• In reply to robert:

    That depends largely on your view.

    I don't think that NBA salaries would contract for the other players. There are only a handful of players who would get considerable raises over their present salaries. That total extra money probably is no more than 200 million or so.

    The minimum level players would probably take a hit without a vet minimum, but it wouldn't get too low because those guys could still take on European deals for similar money.

  • "No one seems to mention that, but isn't there something inherently wrong with the labor union creating more benefit for the owners than for labor? It has always stricken me as a giant elephant in the room."

    I agree with Robert's comments. I would only add that the union benefits the players by keeping them from killing the goose laying golden eggs. Without a CBA, you're probably looking at an 8-12 team league. That's great for the superstars, stars and maybe top tier role players, but it would suck for the Keith Bogans of the world. Plus, the bidding war for the superstars would start to tax even the Lakers' and Knicks' budgets and possibly render them unprofitable in the long run.

  • In reply to Tyler Soze:

    Eh, I think the argument that the union depressing salaries to help the owners stay in business to ultimate help the players is pretty darn sketchy.

  • Which world would you rather live in? One where as a "business" players like Bronald, Wade, Rose, and Kobe should make $40 or 50 Mill a year while Asik, Taj, and Brewer make less then a tenth of what their teammates make? Or one where fans can afford to watch and go to games, and most viable/rotation players players make between $3-6 Mil and stars at max $12-13 Mil a year. So much more revenue can be made today because people have replaced family/peronal lives with stars including sports stars. So take that revenue and after the players and corporations make thiers, give some back to inner city jobs and education programs. Socialism no. Sports as a national past time/program to better disadvantaged urban youths and adults who provide much of the supply of these players to begin with from sad, impoverished hellholes to begin with..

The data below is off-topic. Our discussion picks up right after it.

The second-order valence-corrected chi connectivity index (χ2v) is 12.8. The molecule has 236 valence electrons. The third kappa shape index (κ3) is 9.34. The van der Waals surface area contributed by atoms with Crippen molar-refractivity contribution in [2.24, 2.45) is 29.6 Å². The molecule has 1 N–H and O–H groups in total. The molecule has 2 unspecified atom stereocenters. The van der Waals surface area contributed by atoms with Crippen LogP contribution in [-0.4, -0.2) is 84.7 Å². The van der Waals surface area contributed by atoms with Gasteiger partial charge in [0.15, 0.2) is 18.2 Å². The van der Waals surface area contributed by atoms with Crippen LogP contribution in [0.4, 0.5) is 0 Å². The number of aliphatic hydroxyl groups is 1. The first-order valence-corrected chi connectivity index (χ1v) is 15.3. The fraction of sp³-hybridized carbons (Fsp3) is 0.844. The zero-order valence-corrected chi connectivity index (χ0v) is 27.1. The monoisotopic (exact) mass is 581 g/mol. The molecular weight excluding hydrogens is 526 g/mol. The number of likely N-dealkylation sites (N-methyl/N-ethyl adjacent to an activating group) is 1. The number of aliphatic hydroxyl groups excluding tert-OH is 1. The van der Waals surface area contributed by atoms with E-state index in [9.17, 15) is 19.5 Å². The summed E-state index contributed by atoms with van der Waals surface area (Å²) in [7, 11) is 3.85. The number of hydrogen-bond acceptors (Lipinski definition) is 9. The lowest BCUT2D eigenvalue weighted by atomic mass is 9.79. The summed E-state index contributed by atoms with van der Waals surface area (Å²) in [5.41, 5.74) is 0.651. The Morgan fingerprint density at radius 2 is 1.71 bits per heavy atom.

• In reply to RoadWarrior:

    Yeah, if we could just take the money and give it back to the community that would be great.

    However that's not happening regardless of how the pie between owners and players is split up.

    It's an entirely distinct and separate issue. If you think that owners are lowering ticket prices if they get a better deal then think again. They'll charge what the market will bare either way.

  • That is a very interesting argument, Doug. The NBA/owners are arguing to keep the union and collective bargaining intact because this union relationship benefits the owners far more than the players.

    Apparently, that's why the NBA is trying to get the New York court to declare the NBA's lockout legal and the players disclaimer of interest ineffective - because the lockout is only legal in a collective bargaining relationship. Or in the alternative, the NBA argues, if the disclaimer of interest is effective, then please your honor void all the players contracts as they were negotiated under the collective bargaining process.

    Your argument deserves more media coverage, Doug. It would be quite interesting to see the result if the players began making media comments to this effect, and then argued this in court as well.